In his first year as coach of the Capitals Barry Trotz has introduced to his players quite a few catch phrases.
One of them has become a mantra they could probably employ right about now.
“Feed The Right Wolf.”
— CSN Capitals (@CSNCapitals) May 9, 2015
Based on an old Native American tale, the phrase comes from a story a father is telling his son. Two wolves, the father says, live inside each of us – one good, one bad. The boy asks his father which wolf wins and the father replies, “The one you feed.”
After Friday night’s crushing 2-1 overtime loss in New York the Capitals now lead their best-of-seven playoff series with the Rangers three games to two. The Caps can clinch a berth in the Eastern Conference Finals with a win Sunday night at Verizon Center. Or, they could lose on Sunday night and head to MadisonSquare Garden for a winner-take-all Game 7 on Wednesday night.
“Everybody has two wolves in their body,” Capitals defenseman Karl Alzner said, pointing to a placard hung inside the visiting locker room at Madison Square Garden. “The right one and the wrong one. It just depends which one you give the power to.”
Today the Capitals find themselves confronted by those two wolves. One is asking them to feed off the negative energy of blowing a third-period lead with 1:41 remaining in regulation, then committing a turnover to lose the game in overtime.
The other asking them to feed off the positive energy of returning home to a raucous home crowd with a chance to go somewhere they haven’t been since 1998.
“It’s putting your energy in a place that’s going to best help the team,” Capitals center Brooks Laich said. “In the course of a playoff series you go through momentum swings. In a game there could be a bad call by an official, or a break not go your way and it’s all how you react to things and how you channel your energy and put it into the right wolf so that we can still be focused on our goal.”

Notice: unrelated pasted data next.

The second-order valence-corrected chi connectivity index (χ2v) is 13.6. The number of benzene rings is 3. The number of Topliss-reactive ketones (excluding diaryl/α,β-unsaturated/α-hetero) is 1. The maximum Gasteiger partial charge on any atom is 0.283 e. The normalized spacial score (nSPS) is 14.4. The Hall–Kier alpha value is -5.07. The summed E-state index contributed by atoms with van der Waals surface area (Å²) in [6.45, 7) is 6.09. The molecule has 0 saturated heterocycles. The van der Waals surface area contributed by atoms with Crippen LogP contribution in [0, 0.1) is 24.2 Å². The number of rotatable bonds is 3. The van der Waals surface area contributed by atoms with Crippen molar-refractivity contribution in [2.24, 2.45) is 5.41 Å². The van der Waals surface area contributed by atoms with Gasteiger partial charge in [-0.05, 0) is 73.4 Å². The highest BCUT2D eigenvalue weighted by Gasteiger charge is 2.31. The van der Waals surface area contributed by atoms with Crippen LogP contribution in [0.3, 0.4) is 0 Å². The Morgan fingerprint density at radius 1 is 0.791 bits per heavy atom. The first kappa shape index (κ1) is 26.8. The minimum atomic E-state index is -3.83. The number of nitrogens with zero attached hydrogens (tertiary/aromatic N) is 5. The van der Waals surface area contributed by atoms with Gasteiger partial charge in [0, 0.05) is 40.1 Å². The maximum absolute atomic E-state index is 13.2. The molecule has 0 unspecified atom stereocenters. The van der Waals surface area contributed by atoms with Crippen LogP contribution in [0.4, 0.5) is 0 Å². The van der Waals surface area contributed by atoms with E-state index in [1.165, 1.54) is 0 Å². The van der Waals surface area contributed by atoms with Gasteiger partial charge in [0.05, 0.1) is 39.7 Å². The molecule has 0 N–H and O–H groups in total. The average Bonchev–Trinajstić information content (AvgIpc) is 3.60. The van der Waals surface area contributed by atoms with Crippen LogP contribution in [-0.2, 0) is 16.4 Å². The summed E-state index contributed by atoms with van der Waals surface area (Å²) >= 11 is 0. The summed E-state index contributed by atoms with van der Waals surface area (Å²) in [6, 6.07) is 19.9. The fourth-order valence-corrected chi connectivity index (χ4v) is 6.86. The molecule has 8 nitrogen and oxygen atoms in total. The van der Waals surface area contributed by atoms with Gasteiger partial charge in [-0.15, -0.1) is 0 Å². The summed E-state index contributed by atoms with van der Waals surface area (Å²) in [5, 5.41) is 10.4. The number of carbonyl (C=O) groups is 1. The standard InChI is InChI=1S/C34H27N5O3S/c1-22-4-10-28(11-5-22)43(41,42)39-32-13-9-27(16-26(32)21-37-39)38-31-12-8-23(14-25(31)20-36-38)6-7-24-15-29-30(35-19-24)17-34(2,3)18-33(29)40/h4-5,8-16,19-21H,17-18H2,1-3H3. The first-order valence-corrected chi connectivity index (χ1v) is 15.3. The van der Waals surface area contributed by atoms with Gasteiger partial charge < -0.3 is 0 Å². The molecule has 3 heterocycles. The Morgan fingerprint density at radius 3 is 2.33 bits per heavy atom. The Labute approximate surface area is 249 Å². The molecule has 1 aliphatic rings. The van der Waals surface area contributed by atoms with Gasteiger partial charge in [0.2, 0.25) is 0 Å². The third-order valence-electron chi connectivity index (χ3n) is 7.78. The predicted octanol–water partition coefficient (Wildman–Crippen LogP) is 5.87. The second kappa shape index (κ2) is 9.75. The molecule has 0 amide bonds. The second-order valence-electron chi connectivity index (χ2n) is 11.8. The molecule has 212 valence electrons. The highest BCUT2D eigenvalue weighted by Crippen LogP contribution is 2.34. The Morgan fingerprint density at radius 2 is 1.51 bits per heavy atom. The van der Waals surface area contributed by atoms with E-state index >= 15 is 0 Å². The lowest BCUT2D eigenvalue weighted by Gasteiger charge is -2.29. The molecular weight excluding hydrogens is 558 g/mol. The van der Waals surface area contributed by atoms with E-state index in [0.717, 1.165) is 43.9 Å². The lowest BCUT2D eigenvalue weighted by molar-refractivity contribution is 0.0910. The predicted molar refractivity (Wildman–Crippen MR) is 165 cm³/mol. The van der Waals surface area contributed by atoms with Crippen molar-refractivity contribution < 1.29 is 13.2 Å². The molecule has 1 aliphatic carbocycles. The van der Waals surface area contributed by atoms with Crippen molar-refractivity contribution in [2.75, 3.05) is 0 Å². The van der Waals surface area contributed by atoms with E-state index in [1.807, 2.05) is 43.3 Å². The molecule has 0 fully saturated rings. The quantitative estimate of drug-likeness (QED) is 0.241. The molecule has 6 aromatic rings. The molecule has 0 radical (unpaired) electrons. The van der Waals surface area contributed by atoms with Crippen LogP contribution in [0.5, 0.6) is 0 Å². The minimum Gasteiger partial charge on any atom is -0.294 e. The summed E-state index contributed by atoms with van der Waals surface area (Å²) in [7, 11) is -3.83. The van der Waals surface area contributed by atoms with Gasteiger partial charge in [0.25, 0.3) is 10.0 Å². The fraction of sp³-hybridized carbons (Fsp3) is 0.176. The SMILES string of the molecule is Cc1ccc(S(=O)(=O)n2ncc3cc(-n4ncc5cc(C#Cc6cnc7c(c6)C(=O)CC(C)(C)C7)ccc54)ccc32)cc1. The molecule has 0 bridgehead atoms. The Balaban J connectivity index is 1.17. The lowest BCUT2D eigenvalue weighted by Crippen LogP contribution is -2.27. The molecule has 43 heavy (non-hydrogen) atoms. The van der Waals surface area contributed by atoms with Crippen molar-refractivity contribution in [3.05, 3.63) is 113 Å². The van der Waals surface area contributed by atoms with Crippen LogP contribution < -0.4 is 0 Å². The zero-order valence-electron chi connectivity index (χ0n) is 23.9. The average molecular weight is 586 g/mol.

On Friday night, the Caps had a goal by Joel Ward disallowed. They had an overtime pass by Curtis Glencross picked off in the neutral zone, resulting in Ryan McDonagh’s game-winning goal.
And now they are faced with turning the page and re-telling the story their coach first told them at the start of the season.
“It means making the right decisions when it comes to being disciplined, playing the system, not going off on your own page because that’s not the right thing to do,” Alzner said. “It’s kind of a mindset of thinking positive and that’s what the team has been trying to do. When we get scored against, it’s not, ‘Oh, shoot, we’re down a goal.’ It’s ‘Let’s get that back.’ It’s a positive outlook when things can get negative.”
“It’s a small little reminder,” Laich said, “that if a certain player or if the team starts coming off track, it’s just a small reminder to feed the right wolf and get back on track and get your focus on winning the hockey game.”